But for every living example of cradle to cradle, there are thousands that fall short. “What holds cradle to cradle back from being carried out in a pure sense is the lack of technology and infrastructure to recycle all the products we currently use today back into the same product after their useful life,” says Ken Wilson, IIDA, AIA, LEED AP, IIDA’s Sustainable Design Advisor and Contract Magazine’s Designer of the Year.

Indeed, even McDonough and Braungart’s pinnacle prototype lacks the technology to support it. To demonstrate the practicality of their book’s concept, the authors printed the book on a paper-like plastic that can be recycled without losing quality “in localities with systems to collect polypropylene.” Yet polypropylene is categorized as type 5 in the plastics recycling code. Most recycling facilities process only types 1 and 2 as a matter of cost-effectiveness. In order for cradle to cradle to be considered a practical way of life, polypropylene would first need to find a cheaper way back to the factory.

Collective Responsibility

But who is responsible for finding that cheaper path? Given that industry is humankind’s manipulation of nature, it’s a heady challenge to model industry on nature. As McDonough and Braungart have stated often, cradle-to-cradle design requires a second Industrial Revolution. Like the first one, this revolution could take decades of work by millions of people led by visionaries with the support of governments and capital. “I see the cradle-to-cradle philosophy as more of a goal — something for all of us to set our sights on,” Wilson says.

Whether speaking of cradle-to-cradle or the larger green umbrella, the responsibility lies primarily in the hands of designers and engineers who write building specifications, because buildings use even more resources than industry or transportation. The U.S. Green Building Council (USGBC) estimates that buildings account for 36 percent of all energy use, including 65 percent of electricity. Buildings also account for 30 percent of greenhouse gas emissions, raw materials use and waste.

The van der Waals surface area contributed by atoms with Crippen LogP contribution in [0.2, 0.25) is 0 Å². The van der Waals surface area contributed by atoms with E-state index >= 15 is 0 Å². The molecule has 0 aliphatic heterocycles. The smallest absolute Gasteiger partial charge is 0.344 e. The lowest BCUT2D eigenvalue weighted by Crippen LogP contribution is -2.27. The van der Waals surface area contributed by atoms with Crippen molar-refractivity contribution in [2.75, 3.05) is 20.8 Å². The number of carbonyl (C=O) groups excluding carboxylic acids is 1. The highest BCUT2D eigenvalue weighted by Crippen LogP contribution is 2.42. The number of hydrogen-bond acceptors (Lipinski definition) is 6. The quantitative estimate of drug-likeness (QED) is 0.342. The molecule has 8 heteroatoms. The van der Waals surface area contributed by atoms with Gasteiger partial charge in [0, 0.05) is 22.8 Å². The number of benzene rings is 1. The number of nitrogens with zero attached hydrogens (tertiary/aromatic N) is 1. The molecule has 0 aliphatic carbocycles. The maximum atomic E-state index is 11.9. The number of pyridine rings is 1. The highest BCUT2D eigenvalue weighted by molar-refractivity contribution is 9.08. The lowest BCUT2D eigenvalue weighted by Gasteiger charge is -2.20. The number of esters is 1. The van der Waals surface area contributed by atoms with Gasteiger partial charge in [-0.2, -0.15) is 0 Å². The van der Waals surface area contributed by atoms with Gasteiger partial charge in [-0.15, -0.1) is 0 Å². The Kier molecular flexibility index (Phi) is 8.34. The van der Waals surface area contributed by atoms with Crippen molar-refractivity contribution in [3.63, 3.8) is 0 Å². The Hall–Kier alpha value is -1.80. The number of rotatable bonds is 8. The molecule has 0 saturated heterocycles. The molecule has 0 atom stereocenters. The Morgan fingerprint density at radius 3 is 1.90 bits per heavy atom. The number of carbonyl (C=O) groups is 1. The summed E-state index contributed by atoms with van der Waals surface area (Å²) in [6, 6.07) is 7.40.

But according to a November 2004 survey by Building Design & Construction magazine, the U.S. building industry is still largely ambivalent about green design. Nearly all 498 design and construction professionals responding said they saw the green-building movement growing. However, more than 40 percent said sustainable design was believed to increase initial costs substantially — and that the market was unwilling to pay. More than 50 percent reported that clients had rejected green design because they weren’t interested and it wasn’t required.

“If they’re not interested, they probably don’t know enough about it yet. They might think a green project has to look like something out of Natural Home,” Wilson says. Wilson’s Envision Design designed the Washington, D.C., offices of Greenpeace and Environmental Defense. “User-owners have been more receptive than developers. Developers want to sell the building. Government agencies, universities and other user-owners build to stay indefinitely.”

Admittedly, even a little green is better than none. Nellie Reid, AIA, LEED AP, of Gensler’s Santa Monica, Calif., office, says energy and water efficiency are popular because developers see the payback in three to five years, depending on local utility rates. Materials are another small-scale way to green. “Materials are an expense, not a payback, but if demand for green materials increases due to LEED, the materials become cheaper,” Reid says. “Gensler asks manufacturers about recycled content, low-emitting materials and how the furniture is manufactured so that they eventually may make the products.”

The viability of environmentally sound design of any type or level might be measured in part by the tenacity of architects and designers who learn about it and specify it. About 20,000 industry professionals have verified their knowledge by passing the LEED accreditation exam. Wilson says that interest is growing rapidly.